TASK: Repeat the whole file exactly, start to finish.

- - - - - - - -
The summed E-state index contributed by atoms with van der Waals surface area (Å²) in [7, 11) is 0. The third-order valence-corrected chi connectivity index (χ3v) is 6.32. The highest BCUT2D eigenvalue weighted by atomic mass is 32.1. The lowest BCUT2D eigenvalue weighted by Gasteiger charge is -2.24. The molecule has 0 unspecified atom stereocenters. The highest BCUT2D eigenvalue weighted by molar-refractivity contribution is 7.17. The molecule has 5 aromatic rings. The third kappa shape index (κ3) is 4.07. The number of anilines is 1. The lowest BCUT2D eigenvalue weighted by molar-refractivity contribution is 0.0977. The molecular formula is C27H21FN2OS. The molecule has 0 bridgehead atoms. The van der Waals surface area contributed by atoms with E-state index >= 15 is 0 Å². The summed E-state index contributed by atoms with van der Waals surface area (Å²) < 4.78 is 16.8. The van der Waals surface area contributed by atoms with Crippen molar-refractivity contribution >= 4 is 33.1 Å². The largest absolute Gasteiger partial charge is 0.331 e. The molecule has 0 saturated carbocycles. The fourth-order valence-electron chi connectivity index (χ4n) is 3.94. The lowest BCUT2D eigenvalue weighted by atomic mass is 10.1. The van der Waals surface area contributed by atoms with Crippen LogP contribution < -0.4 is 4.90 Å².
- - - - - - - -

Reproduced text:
The summed E-state index contributed by atoms with van der Waals surface area (Å²) in [7, 11) is 0. The third-order valence-corrected chi connectivity index (χ3v) is 6.32. The highest BCUT2D eigenvalue weighted by atomic mass is 32.1. The lowest BCUT2D eigenvalue weighted by Gasteiger charge is -2.24. The molecule has 0 unspecified atom stereocenters. The highest BCUT2D eigenvalue weighted by molar-refractivity contribution is 7.17. The molecule has 5 aromatic rings. The third kappa shape index (κ3) is 4.07. The number of anilines is 1. The lowest BCUT2D eigenvalue weighted by molar-refractivity contribution is 0.0977. The molecular formula is C27H21FN2OS. The molecule has 0 bridgehead atoms. The van der Waals surface area contributed by atoms with E-state index >= 15 is 0 Å². The summed E-state index contributed by atoms with van der Waals surface area (Å²) < 4.78 is 16.8. The van der Waals surface area contributed by atoms with Crippen molar-refractivity contribution >= 4 is 33.1 Å². The largest absolute Gasteiger partial charge is 0.331 e. The molecule has 0 saturated carbocycles. The fourth-order valence-electron chi connectivity index (χ4n) is 3.94. The lowest BCUT2D eigenvalue weighted by atomic mass is 10.1. The van der Waals surface area contributed by atoms with Crippen LogP contribution < -0.4 is 4.90 Å².